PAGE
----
After removal from the spray tower and cooling to a temperature of about 40C., 100 parts of the spray dried detergent base beads are added to a tumbling drum and 23 parts of disodium Z-hydroxyethyl iminodiacetate hexahydrate, in granular form of particle sizes in the 8 to 100 mesh range, are mixed with tumbling so as to evenly distribute them throughout the particulate mass. Next, 0.15% of perfume is sprayed onto the parti cles and mixing is continued until the perfume is com pletely distributed, which takes about an additional minute beyond the 5 minutes earlier mixing time.

In use it is found that the above composition is comparable in detergency with high phosphate compositions based on 10 to 25% of active anionic detergent and 30 to 45% of pentasodium tripolyphosphate. Yet, the product is non-eutrophying and does not contain any phosphates nor does it contain unusual quantities of surface active agents, detergents, builders or antiredeposition agents. Utilizing standard concentrations of detergents in automatic washing machines, 0.15% of the particulate detergent, the product is tested and found to be acceptable, good or superior in washing ability in both hot and cold water, in both hard and soft water, and when tested against varying types of soils. including clay soils, carbon soils, greasy soils, and phospholipid or sebum soils, as compared to phosphatecontaining commercial detergents.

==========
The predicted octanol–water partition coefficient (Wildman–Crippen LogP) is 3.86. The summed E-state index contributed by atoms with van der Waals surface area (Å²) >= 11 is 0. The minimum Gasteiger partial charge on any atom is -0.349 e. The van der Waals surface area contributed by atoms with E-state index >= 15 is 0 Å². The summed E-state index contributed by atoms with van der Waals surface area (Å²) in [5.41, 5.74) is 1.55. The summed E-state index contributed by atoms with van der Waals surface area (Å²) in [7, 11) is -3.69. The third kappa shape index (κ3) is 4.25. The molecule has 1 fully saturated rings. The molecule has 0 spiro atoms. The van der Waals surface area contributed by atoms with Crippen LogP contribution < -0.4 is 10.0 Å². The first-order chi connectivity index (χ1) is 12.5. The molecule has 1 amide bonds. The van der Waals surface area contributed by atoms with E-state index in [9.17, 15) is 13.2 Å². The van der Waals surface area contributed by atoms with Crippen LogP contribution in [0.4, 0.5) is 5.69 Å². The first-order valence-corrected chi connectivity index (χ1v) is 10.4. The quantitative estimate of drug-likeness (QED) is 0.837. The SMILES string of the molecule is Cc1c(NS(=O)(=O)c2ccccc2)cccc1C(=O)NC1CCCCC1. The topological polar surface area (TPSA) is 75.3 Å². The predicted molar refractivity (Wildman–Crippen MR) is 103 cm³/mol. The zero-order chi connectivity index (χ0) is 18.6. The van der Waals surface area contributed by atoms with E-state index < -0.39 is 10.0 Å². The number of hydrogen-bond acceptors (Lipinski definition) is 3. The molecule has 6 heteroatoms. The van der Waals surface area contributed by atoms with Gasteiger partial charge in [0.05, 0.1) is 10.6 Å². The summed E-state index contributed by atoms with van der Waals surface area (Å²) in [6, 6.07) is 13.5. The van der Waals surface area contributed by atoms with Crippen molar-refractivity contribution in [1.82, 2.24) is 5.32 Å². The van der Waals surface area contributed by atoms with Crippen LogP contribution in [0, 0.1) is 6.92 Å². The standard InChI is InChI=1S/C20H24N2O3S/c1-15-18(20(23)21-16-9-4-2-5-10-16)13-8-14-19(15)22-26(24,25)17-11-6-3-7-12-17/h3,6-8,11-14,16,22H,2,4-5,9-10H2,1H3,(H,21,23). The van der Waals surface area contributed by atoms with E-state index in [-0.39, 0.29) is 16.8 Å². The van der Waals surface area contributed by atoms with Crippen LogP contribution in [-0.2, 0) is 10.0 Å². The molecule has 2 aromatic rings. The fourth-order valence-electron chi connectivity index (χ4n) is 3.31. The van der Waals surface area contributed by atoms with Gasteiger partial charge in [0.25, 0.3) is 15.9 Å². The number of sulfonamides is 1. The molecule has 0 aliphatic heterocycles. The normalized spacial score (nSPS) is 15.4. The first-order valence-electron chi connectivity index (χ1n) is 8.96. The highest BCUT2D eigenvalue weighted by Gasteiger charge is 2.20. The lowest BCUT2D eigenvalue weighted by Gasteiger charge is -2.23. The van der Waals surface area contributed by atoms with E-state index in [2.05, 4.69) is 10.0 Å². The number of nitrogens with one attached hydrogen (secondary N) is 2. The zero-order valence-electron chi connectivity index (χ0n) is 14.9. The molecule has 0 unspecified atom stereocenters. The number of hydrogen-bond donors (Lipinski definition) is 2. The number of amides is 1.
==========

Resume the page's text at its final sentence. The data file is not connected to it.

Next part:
Compared to formulations in which the anhydrous disodium Z-hydroxyethyl iminodiacetate is employed instead of the hexahydrate (with the proportions thereof being diminished to allow for the extra water content of the hexahydrate), the present products are of reduced caking tendency in non-barrier boxes or cartons when subjected to normal use and aging conditions. They flow more freely than control" compositions based on the anhydrous iminodicarboxylate, after storage in ordinary non-barrier boxes at room temperature (2027C.) and ordinary humidities (30-60%).